Rapidly monitoring microbial quality of water

Contaminated drinking water is estimated to cause nearly 0.5M diarrheal deaths each year, largely because 80 percent of wastewater is dumped untreated into the environment causing widespread water pollution. According to the World Health Organization (WHO), at least 2 billion people globally use a drinking water source contaminated with wastewater. Rapid measurement of drinking water quality is therefore essential in to support community monitoring, regulatory surveillance, emergency preparedness and behavior change, and thus preventing the spread of disease and increased mortality. However, the traditional method of culturing the sample and counting bacteria is expensive, centralized, and takes multiple days for results to be available.

The United Nations Children’s Emergency Fund (UNICEF) has recognized the gap in rapid, affordable testing for E. coli bacteria since E.coli is a indicator organism for fecal contamination) in drinking water, and they have created a target product profile (TPP) for new product development in this space. The minimum performance requirements include a time to result of less than 6 hours, a minimum limit of detection of 10 CFU/100 ml, with both a 10% false-positive and false-negative error rate. In addition, the product should be capable of being operated with a battery with a minimum 2-year lifespan for the hardware, operate in a range of turbidity, pH & salinity, use minimal amount of consumables & cost no more than $6000 and ideally around $1000. Products which meets these requirements could be used for >100K tests annually worldwide.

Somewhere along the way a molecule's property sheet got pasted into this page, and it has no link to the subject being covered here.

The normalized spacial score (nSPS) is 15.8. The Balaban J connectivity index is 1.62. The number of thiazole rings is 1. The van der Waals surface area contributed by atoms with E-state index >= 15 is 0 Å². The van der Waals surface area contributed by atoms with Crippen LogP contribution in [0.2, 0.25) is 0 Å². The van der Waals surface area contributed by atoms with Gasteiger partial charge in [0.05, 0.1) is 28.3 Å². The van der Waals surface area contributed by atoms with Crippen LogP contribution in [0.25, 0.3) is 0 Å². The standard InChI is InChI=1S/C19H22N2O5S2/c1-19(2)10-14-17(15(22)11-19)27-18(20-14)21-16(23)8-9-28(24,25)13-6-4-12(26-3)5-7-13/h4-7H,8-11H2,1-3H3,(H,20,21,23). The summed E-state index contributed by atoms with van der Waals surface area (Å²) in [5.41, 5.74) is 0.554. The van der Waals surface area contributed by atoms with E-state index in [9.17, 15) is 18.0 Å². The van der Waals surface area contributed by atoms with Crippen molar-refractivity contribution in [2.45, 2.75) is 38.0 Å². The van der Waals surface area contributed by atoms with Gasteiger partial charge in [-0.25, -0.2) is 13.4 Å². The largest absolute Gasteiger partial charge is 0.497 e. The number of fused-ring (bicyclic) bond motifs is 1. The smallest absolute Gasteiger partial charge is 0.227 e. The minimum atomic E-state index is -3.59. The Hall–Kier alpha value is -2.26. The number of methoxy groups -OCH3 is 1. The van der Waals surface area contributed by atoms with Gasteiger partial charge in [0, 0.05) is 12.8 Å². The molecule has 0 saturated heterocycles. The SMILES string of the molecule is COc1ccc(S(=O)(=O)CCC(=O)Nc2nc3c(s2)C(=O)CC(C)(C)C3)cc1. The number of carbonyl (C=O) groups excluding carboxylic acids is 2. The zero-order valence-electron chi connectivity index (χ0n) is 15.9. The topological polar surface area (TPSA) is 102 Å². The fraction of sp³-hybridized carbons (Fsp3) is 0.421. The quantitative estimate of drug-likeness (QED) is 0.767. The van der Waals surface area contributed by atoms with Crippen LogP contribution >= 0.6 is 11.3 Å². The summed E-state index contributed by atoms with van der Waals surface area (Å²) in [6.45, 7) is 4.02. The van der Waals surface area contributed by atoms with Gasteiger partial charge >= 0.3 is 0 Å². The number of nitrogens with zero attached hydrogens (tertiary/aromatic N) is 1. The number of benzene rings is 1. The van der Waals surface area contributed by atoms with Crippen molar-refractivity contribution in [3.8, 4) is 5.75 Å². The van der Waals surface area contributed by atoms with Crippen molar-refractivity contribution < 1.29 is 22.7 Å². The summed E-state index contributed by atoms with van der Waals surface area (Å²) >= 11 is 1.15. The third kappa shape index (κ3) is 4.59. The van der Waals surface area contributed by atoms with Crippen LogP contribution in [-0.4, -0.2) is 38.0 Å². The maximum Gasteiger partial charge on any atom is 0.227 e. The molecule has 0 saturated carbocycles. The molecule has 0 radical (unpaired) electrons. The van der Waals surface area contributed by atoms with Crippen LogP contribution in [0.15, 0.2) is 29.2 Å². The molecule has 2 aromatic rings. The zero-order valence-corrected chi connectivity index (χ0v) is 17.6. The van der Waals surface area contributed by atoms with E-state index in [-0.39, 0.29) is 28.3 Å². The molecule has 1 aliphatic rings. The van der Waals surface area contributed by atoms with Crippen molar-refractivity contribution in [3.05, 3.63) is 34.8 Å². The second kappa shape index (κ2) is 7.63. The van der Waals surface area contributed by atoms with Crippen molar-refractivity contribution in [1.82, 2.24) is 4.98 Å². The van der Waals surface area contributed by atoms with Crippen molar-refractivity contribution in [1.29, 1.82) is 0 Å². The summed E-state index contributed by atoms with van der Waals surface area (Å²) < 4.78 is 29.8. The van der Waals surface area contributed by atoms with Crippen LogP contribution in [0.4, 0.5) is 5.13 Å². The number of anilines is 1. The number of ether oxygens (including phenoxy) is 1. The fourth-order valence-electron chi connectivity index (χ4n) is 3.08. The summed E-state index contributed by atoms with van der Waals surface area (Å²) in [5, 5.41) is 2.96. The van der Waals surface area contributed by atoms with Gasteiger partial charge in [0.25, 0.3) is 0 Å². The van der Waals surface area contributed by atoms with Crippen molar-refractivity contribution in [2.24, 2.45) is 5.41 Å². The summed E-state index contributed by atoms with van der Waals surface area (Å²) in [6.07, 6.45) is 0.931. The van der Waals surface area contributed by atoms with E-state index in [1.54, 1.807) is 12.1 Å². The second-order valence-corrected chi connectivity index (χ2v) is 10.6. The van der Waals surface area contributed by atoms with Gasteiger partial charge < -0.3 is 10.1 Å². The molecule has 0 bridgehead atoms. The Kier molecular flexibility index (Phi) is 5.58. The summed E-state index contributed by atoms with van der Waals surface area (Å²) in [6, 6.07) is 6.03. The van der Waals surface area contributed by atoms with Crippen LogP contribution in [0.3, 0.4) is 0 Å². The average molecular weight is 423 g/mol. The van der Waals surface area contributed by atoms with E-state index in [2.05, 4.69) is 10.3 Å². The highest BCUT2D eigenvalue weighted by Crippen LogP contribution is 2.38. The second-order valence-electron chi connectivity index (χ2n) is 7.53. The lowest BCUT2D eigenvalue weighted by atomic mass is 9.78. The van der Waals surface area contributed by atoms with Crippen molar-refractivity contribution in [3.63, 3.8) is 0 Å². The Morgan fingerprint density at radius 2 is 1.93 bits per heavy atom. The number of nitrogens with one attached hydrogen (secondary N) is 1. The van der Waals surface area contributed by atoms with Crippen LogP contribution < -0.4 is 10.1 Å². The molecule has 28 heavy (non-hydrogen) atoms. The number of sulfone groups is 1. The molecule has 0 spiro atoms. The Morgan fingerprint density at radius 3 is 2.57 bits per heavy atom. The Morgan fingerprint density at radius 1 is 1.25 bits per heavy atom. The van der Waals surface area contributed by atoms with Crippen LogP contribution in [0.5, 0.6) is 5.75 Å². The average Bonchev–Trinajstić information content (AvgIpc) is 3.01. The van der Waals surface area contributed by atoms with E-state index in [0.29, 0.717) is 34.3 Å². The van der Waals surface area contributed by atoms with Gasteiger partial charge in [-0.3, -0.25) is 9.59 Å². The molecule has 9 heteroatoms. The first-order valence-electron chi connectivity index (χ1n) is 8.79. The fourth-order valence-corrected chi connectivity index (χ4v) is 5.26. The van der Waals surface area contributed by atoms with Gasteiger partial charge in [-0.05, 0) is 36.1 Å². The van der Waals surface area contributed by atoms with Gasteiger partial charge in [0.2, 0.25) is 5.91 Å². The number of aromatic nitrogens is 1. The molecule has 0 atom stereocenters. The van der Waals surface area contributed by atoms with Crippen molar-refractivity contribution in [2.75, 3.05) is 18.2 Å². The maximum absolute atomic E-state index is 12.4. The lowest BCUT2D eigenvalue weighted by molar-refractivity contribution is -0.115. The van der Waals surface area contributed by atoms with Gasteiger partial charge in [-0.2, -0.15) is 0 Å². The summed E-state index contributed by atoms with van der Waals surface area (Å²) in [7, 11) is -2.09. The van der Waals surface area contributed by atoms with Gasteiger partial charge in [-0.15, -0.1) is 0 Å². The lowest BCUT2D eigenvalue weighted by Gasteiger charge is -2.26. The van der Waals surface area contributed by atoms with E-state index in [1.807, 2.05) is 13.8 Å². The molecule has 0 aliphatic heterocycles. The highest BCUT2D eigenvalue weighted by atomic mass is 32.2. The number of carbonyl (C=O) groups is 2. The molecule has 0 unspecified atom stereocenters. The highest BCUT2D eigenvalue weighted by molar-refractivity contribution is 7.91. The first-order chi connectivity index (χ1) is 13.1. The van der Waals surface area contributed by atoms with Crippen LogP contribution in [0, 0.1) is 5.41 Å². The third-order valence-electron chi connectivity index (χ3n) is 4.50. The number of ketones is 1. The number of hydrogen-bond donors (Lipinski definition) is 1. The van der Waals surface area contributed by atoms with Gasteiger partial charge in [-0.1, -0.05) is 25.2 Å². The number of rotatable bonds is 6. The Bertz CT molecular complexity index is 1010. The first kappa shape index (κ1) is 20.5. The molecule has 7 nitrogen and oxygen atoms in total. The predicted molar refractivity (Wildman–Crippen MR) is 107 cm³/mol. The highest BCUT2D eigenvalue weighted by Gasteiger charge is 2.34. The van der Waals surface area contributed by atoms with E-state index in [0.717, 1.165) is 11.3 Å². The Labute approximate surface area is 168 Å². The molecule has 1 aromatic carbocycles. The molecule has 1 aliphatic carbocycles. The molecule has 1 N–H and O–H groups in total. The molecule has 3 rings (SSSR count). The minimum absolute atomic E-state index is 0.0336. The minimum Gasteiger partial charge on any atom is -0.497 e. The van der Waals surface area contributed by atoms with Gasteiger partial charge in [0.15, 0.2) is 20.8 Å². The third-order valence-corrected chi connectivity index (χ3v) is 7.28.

Fluorescence testing using UVC LEDs is emerging as a potential candidate for meeting the need for rapid, portable testing of the microbial quality of water. It has been known for a long time that under UVC excitation at 280 nm, the intensity of fluorescence emitted at 350 nm by dissolved organic matter in aquatic systems (tryptophan like fluorescence or TLF) correlates well with sewage and bacterial contamination. However, E.coli in the water also produces indole from the tryptophan which also has a similar fluorescent signature to tryptophan, with 33% higher intensity. This has been the concern with correlating the 350 nm fluorescence to bacterial concentration: namely that both the bacteria and the organic matter behave similarly. 

Recent studies with UV LED fluorometers have shown good correlation between TLF and E. coli concentration. Using a 280 nm UVC LED, it has been demonstrated that 10 CFU/100 ml for E.coli can be detected in a flow through sensor3 which corresponds to high risk fecal contamination, as per the WHO microbial risk classification. While the LOD needs to be lower for detection of lower levels of contamination, these results indicate that with design improvements, there is potential for TLF to detect contamination of drinking water in both waterbodies in developing countries and in distribution networks in developed countries.

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